Hail: theory and observations. 30 November 2006. Supercell schematic. Why is it important to study hail?. Relatively rare occurrence Not well understood Consequently difficult to forecast Potential for destructive property damage Cars (personal and dealerships) Livestock
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Hail: theory and observations 30 November 2006
Why is it important to study hail? • Relatively rare occurrence • Not well understood • Consequently difficult to forecast • Potential for destructive property damage • Cars (personal and dealerships) • Livestock • Structures (windows/roofs) • Agriculture • Airline industry
Norman, OK Houston, TX
Hagelgefährdung in Österreich Mäßig gefährdete Gebiete sind gelb umrandet (praktisch gesamt Österreich exklusive dem Hochgebirge), stärker bedrohte Regionen rot. Besonders gefährdet sind Teile der SO-Stmk (nicht selten mehrere Hageltage an einem Punkt), was schwarz gekennzeichnet ist.
What is hail? • “Frozen water which accumulates in a thunderstorm and eventually precipitates out” • DIFFERENT FROM WINTER PRECIP • Hail is NOT sleet or freezing rain! • Forms in the convective process of a storm • Can you get hail without a thunderstorm? NO • Size: oblong to spherical • Largest hail often takes irregular sizes • Can be aggregates of other hail stones (collisions)
How does hail form? • Reconsider the collision-coalesence process • Tiny ice nuclei (dust/aerosols) meet supercooled water droplets • a “hail embryo” forms (this occurs at ~ -15°C) • Most of these ice particles are swept up into the anvil part of the storm • Embryos on the edge of the main updraft fall back into the supercooled cloud droplets • Collision-coalesence process grows them into graupel
How does hail form? • Most graupel particles end up melting and falling as raindrops • Some, however, go on to become hailstones • Small hail: (5mm to 2cm) • graupel particle swept into the updraft and up through mesocyclone • hailstone falls out due to its weight • Large hail: (2cm to 10+cm) • graupel particle (likely originating near the “hook”) swept into the turbulent part of the updraft • spirals up through a region very rich with supercooled water • grows tremendously large in this “utopia” of sorts! • finally becomes heavy enough to fall out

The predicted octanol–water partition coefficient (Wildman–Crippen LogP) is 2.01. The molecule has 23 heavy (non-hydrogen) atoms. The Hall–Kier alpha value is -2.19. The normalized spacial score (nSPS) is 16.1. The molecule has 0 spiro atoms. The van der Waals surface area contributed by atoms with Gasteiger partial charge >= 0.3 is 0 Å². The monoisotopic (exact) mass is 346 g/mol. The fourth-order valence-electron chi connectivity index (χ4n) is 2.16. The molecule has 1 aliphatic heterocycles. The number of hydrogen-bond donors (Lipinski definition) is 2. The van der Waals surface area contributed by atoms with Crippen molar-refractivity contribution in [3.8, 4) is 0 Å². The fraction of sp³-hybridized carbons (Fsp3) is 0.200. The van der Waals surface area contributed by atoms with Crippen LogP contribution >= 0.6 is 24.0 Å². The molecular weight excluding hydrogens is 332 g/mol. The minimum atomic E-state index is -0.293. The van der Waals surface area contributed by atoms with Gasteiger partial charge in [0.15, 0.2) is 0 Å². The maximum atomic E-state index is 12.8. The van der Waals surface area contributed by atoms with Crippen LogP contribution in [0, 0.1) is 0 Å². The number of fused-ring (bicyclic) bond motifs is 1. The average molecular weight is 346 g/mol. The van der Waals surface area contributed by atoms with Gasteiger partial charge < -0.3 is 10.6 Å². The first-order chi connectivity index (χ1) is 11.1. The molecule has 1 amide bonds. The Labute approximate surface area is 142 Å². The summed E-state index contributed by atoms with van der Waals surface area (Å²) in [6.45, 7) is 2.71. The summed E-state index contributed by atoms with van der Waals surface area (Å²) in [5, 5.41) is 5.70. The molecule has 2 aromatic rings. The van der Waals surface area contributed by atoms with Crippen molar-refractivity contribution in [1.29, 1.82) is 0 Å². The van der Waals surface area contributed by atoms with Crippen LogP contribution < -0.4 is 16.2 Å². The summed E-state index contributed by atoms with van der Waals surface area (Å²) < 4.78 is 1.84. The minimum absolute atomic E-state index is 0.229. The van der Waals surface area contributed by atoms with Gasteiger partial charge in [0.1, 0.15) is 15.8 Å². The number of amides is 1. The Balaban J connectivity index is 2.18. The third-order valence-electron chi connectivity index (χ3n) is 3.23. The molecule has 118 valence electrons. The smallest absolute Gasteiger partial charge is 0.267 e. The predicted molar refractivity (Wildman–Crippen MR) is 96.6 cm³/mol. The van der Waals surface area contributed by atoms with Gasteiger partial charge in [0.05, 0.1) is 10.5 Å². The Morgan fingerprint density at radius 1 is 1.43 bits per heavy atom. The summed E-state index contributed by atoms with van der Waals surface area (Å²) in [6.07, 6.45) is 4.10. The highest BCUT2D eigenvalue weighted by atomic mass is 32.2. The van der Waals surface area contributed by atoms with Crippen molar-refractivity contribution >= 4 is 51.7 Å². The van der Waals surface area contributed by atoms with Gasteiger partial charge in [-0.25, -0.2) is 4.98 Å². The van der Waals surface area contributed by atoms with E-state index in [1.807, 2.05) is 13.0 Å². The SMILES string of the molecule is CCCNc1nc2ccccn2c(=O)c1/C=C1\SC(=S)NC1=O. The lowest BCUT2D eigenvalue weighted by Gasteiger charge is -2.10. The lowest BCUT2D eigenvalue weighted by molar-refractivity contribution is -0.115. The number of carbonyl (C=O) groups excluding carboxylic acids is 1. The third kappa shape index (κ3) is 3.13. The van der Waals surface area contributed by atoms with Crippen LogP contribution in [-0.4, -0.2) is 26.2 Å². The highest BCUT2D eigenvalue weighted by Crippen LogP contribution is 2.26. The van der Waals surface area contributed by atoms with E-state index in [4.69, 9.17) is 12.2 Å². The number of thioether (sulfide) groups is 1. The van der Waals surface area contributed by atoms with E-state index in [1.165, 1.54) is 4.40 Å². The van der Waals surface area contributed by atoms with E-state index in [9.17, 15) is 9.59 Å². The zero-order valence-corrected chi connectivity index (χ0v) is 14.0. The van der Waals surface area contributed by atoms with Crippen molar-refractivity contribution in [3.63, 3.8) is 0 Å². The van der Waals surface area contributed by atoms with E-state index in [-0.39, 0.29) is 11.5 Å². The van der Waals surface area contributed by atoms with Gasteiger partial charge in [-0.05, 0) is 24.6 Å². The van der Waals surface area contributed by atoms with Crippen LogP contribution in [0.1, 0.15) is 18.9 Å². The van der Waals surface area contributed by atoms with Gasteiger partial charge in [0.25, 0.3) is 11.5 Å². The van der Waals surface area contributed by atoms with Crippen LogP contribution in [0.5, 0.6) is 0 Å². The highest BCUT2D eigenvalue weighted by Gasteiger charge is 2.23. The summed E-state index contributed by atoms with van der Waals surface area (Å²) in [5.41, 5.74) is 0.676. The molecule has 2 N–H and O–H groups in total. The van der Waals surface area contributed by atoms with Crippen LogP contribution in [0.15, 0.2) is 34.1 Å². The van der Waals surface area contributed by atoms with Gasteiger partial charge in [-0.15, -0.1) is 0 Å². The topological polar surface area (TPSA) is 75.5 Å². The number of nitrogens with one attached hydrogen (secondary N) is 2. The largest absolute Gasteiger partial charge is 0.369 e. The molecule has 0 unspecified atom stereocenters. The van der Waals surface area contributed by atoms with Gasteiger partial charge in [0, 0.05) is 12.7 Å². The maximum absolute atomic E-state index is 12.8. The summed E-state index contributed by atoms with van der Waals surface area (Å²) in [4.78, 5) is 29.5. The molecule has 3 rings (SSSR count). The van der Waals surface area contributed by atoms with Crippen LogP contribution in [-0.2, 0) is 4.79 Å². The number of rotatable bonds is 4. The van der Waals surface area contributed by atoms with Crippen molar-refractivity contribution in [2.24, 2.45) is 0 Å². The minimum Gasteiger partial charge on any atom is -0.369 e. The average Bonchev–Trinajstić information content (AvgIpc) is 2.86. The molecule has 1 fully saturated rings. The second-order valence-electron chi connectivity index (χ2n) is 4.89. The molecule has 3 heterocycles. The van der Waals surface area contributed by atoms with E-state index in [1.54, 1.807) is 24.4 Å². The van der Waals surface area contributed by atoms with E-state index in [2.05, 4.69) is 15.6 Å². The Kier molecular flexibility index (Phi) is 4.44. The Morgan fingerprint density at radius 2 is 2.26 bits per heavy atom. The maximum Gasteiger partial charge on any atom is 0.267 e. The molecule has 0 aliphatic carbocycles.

Hail location and growth process • Largest hail is typically found adjacent to the main updraft • It is heaviest and thus falls out first • Important note: hailstone makes only ONE pass through the updraft! • Two growth processes: wet and dry • Wet growth: supercooled water does NOT freeze on contact; coats the hailstone • Leads to more spherical shapes • Dry growth: supercooled water freezes on contact; air bubbles trapped
Hail detection • Newest RADAR technology can detect presence of hail • Uses “polarization” of different beams • Hail reflects differently than raindrops • Raindrops resemble “hamburger buns” (NOT classical teardrop shape!!) • Hail is more spherical than rain • Thus can detect presence of hail by lack of differential reflectivities
Hail recap…. • Hail measurements are standardized by objects • Dime/penny/nickel/quarter/half-dollar • Baseball/tennis ball • Softball • Pictures from hail events • 5 April 2003: Woodson, TX (video from Mon.) • 22 June 2003: largest hail ever recorded
How can radar detect hail? Using conventional (horizontal polarization) radar, hail can sometimes be detected with the presence of a “hail spike”. Radar beam reaches hail stone, is reflected to the surface, then reflected back to the hail stone, and finally back to the radar site. The computer algorithm interprets this “false signal” as precipitation occurring several tens of km beyond the thunderstorm.
Examples of “hail spikes”, or “three-body scatter (the hail, the ground, and the hail = three bodies) on radar